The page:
The liver of a child mummy preserved for 500 years still holds samples of the hepatitis B virus.
The mummy, along with others recently unearthed in South Korea, will help scientists understand how the virus evolved to its present state and what to expect in the future.
This is the first time hepatitis B has been spotted in a mummified body.
Until recently, scientists didn't think mummies existed in South Korea. A building boom in the country has led to the relocation of many cemeteries and the discovery of mummies.
Mummification, which prevents the body from decaying naturally, would seem to go against Koreans' ancient tradition of ancestor worship and the belief that upon death the soul rises up and the body returns to its natural components. However, in 1392, a group called the Neo-Confucianists took over, revising former burial practices.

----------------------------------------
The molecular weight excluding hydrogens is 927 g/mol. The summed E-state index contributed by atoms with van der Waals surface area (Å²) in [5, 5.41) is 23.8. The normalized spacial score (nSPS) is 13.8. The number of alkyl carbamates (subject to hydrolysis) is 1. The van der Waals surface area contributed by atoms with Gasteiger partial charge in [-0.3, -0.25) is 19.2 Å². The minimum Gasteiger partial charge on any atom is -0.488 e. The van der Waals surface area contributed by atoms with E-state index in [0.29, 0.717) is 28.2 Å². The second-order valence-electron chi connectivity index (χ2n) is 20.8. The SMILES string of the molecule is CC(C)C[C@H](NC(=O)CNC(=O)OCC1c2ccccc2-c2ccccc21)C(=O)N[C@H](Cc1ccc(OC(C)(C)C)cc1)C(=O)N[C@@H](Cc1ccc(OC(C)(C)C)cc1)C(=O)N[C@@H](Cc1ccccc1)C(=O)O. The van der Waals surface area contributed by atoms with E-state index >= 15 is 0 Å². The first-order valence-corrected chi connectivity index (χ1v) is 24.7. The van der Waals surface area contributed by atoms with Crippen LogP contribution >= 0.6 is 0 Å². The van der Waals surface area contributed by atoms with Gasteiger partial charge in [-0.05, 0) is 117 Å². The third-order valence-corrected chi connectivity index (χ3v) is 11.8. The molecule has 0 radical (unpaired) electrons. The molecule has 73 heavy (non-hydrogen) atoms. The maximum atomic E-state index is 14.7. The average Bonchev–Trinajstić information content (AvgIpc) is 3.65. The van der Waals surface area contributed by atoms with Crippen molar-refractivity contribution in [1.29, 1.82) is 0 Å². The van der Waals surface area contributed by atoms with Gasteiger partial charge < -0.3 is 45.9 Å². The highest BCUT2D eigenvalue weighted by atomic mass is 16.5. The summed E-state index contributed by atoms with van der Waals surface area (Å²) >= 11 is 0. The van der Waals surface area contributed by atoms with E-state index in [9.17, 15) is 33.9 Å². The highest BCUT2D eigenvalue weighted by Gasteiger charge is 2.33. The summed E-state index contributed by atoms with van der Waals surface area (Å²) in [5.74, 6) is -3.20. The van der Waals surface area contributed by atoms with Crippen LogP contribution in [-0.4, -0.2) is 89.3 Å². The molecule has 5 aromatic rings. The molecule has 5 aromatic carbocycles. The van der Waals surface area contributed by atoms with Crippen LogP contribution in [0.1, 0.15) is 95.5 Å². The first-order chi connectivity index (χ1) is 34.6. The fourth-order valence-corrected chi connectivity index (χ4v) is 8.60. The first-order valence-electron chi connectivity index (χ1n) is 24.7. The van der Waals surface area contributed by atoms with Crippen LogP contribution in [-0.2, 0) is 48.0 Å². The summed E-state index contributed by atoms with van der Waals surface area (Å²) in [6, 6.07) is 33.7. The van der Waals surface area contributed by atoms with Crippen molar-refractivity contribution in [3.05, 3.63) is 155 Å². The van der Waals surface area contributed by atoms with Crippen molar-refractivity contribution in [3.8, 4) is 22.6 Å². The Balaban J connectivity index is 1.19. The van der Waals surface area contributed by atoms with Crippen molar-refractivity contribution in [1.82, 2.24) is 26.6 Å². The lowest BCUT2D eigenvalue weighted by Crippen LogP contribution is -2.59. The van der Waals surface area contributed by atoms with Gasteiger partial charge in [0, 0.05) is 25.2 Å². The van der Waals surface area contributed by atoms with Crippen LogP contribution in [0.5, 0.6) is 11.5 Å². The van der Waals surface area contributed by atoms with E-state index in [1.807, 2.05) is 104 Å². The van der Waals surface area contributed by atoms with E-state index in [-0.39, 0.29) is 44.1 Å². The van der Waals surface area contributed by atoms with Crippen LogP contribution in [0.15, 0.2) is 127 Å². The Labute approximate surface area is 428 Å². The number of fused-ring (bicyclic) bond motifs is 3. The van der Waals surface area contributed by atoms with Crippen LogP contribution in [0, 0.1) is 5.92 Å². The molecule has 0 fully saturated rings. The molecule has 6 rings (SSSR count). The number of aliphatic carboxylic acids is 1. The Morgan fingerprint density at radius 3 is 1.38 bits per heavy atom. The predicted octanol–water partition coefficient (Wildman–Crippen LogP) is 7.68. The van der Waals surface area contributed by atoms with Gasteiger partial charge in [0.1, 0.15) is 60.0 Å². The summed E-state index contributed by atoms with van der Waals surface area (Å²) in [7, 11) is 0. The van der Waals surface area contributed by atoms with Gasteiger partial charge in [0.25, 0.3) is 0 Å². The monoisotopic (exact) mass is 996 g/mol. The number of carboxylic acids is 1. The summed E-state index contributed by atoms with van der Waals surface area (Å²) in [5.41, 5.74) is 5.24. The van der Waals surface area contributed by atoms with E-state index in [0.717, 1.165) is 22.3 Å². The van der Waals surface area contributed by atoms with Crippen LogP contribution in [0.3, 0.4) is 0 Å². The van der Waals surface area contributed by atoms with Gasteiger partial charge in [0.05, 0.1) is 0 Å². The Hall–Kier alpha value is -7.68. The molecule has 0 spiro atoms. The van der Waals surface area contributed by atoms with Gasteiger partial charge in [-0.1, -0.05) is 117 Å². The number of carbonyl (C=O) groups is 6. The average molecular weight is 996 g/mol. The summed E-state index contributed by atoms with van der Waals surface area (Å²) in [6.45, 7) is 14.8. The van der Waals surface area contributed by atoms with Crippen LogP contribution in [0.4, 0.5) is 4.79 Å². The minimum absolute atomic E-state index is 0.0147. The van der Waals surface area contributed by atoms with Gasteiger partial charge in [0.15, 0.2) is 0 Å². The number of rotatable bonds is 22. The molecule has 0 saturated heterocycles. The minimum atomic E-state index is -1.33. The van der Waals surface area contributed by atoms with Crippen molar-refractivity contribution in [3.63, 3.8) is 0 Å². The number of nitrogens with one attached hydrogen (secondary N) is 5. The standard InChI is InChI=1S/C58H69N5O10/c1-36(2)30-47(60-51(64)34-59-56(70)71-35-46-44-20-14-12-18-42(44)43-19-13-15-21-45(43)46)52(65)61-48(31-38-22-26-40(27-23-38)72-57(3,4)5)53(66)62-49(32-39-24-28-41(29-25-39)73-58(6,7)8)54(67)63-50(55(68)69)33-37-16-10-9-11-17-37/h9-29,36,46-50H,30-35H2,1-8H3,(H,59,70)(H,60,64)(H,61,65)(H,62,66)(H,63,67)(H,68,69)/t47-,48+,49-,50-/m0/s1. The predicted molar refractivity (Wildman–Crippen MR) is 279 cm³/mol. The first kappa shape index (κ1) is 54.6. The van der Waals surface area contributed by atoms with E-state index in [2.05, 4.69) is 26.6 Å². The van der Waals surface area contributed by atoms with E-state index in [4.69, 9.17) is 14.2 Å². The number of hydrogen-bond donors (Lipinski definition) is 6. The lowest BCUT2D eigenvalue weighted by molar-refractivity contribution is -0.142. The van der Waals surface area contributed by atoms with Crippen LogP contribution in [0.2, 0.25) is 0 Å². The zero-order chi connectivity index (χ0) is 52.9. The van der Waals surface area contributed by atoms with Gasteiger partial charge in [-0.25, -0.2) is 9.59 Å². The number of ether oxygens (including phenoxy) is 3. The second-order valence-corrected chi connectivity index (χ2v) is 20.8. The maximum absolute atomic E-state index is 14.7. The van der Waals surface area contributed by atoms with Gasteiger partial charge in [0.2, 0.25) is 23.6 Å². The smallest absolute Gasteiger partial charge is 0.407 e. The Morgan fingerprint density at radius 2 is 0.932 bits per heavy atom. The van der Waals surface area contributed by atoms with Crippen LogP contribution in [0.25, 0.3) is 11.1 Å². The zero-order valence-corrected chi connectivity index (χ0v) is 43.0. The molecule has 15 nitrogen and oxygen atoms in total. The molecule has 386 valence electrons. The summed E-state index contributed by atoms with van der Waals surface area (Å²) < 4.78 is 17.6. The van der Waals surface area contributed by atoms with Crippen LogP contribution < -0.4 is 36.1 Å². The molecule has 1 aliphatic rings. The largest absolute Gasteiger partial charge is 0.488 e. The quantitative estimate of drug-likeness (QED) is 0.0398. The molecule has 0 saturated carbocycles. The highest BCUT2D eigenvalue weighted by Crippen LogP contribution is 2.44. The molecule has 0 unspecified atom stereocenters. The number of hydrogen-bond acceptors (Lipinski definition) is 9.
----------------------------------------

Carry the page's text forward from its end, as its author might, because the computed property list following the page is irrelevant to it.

The newer burial practice favored mummification. It involved laying the body on ice for up to 30 days and then placing the body inside a pine coffin buried in a lime soil mixture. Compounds have been found in pine with anti-fungal and anti-bacterial properties that likely put the brakes on decay of the bodies.
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Child mummy holds clues to disease
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